Investigators analyzing video that captures sound of Kobe Bryant helicopter crash

Bryant, his daughter and seven others were killed on Sunday.

The footage was taken by a Google Nest camera on a home near the crash site in Calabasas, California, and contains audio of the 1991 Sikorsky S-76B aircraft as it made a rapid descent and crashed into a mountainside in dense fog Sunday morning.

Audio from the video obtained by ABC News includes what is believed to be the aircraft hitting the mountain, followed by an eerie silence.

The video came from the home of Ronna Leavitt, who told ABC station KABC-TV in Los Angeles that the camera was near her front door.

Leavitt said she turned the video over to National Transportation Safety Board investigators, who are analyzing the footage as part of their probe to determine what caused the crash, which sent shockwaves across the globe.

Leavitt said the helicopter, owned by Island Express and leased by Bryant, passed over her housing complex in Los Angeles County and appeared to make a U-turn before it crashed at high speed into the mountainside.

Bryant and his daughter, Gianna "Gigi" Bryant, were headed to a youth basketball game at his Mamba Sports Academy in Thousand Oaks, along with others connected to the basketball program.

On Thursday, the Los Angeles County Department of Medical Examiner-Coroner announced the cause of death of all nine aboard the helicopter as "blunt trauma."

In addition to Bryant and his daughter, the coroner's office also confirmed the identities of the other seven on board as college baseball coach John Altobelli, his wife Keri Altobelli and their daughter Alyssa Altobelli; girls' basketball coach Christina Mauser; Sarah Chester and her daughter Payton Chester; and pilot Ara Zobayan.

All of the passengers are believed to have died instantly when the helicopter crashed northwest of downtown Los Angeles.

NTSB member Jennifer Homendy, who's leading the investigation into the crash, said the helicopter was not equipped with a Terrain Awareness Warning System, or TAWS, which could have alerted the pilot that he was flying too close to the mountain.

"They did not implement the recommendation," Homendy said at a news conference on Tuesday. "Certainly, TAWS could have helped to provide information to the pilot on what terrain the pilot was flying in."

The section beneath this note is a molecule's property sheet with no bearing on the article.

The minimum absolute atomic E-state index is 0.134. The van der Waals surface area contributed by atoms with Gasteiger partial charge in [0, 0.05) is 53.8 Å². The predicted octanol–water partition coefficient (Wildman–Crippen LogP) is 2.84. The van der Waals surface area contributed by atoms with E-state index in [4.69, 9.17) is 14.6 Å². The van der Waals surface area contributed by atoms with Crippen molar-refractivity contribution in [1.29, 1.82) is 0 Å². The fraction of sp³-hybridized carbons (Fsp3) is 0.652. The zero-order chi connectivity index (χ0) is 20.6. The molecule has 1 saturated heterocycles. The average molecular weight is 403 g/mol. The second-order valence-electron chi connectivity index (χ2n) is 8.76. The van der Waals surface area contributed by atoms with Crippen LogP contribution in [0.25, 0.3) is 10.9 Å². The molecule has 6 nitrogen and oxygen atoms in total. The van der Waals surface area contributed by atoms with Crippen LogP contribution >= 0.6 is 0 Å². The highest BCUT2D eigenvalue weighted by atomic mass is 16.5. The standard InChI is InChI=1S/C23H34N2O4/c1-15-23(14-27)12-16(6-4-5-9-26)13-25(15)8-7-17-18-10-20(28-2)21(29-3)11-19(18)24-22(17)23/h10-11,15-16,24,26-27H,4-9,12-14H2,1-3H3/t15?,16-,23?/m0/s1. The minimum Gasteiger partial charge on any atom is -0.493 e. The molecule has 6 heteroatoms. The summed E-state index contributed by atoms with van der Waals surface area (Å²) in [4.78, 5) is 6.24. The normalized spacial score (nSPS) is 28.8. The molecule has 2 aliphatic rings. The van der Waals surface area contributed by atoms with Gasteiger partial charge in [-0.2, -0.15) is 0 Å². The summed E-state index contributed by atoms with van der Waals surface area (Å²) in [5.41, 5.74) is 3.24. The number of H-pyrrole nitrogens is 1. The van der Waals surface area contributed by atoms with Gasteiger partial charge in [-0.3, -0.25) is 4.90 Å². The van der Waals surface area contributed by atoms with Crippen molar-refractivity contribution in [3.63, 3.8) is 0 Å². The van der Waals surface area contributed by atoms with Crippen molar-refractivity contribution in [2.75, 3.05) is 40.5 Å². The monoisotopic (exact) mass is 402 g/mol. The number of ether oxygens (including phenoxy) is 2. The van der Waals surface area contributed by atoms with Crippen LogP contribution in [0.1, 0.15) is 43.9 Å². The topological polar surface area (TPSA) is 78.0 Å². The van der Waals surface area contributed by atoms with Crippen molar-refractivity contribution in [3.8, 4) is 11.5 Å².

But she added it remains uncertain whether the warning system would have prevented the crash.

Current FAA regulations mandate a TAWS installation only in helicopters that conduct "air ambulance operations," an agency spokesman told ABC News.

The helicopter containing the Bryants took off from John Wayne Airport near their home in Orange County before heading toward Thousand Oaks.

During the flight, the pilot radioed the air traffic tower at Burbank Airport to request permission to fly under special visual flight rules, Homendy said. The helicopter circled over Glendale for several minutes waiting for instructions from the Burbank tower before permission to fly visually was granted.

"It's very common. This is not out of the ordinary," Homendy said of the pilot's request.

In the last moments of the flight, the helicopter climbed to 2,300 feet in an attempt to fly out of a cloud layer then suddenly made a rapid descent, she said.

"The descent rate for the helicopter was over 2,000 feet a minute," Homendy said. "So we know that this was a high-energy impact crash. And the helicopter was in a descending left bank."

Homendy said there was no evidence the helicopter broke apart before hitting the mountainside.

She said all the "significant components" of the aircraft were located at the crash site.

"Preliminary information is that the helicopter was in one piece when it impacted the terrain," Homendy said.

She said the helicopter hit the mountain at about 1,085 feet. The aircraft missed clearing the mountain by 20 to 30 feet, but other, taller mountains nearby could have presented a similar challenge.

The helicopter was not equipped with a "black box" showing pertinent data from the aircraft at the time of the crash. However, investigators recovered an iPad that's being analyzed at the NTSB laboratory in Washington to determine if it contains flight data.

She said the most difficult part of the investigation will be evaluating the pilot's judgment about flying in foggy conditions.

"We can't make any assumptions about what somebody is thinking," Homendy said. "So our investigation is strictly focused on the facts, and then those facts will lead us to an analysis."

Weather conditions on Sunday morning caused the Los Angeles Police Department and the Los Angeles Sheriff's Department to ground its fleet of choppers, but Homendy said comparing that decision to the decision made by Bryant's pilot is "an apples to oranges comparison."

"We have to look at this specific crash and this specific helicopter," Homendy said.

The remains of all of the victims have been recovered from the crash site, officials said on Tuesday.

The L.A. coroner officially identified four of those killed in the crash, including Bryant and Zobayan, and passengers John Altobelli, a local college baseball coach, and Sarah Chester.

ABC News has independently confirmed that other victims were Bryant's daughter, Chester's daughter, Payton, Altobelli's wife, Kerri, and their daughter, Alyssa. Christina Mauser, an assistant girls basketball coach for a private school in Orange County, also was killed.

The L.A. Lakers were expected to resume practice on Wednesday. The team's scheduled game on Tuesday night was postponed.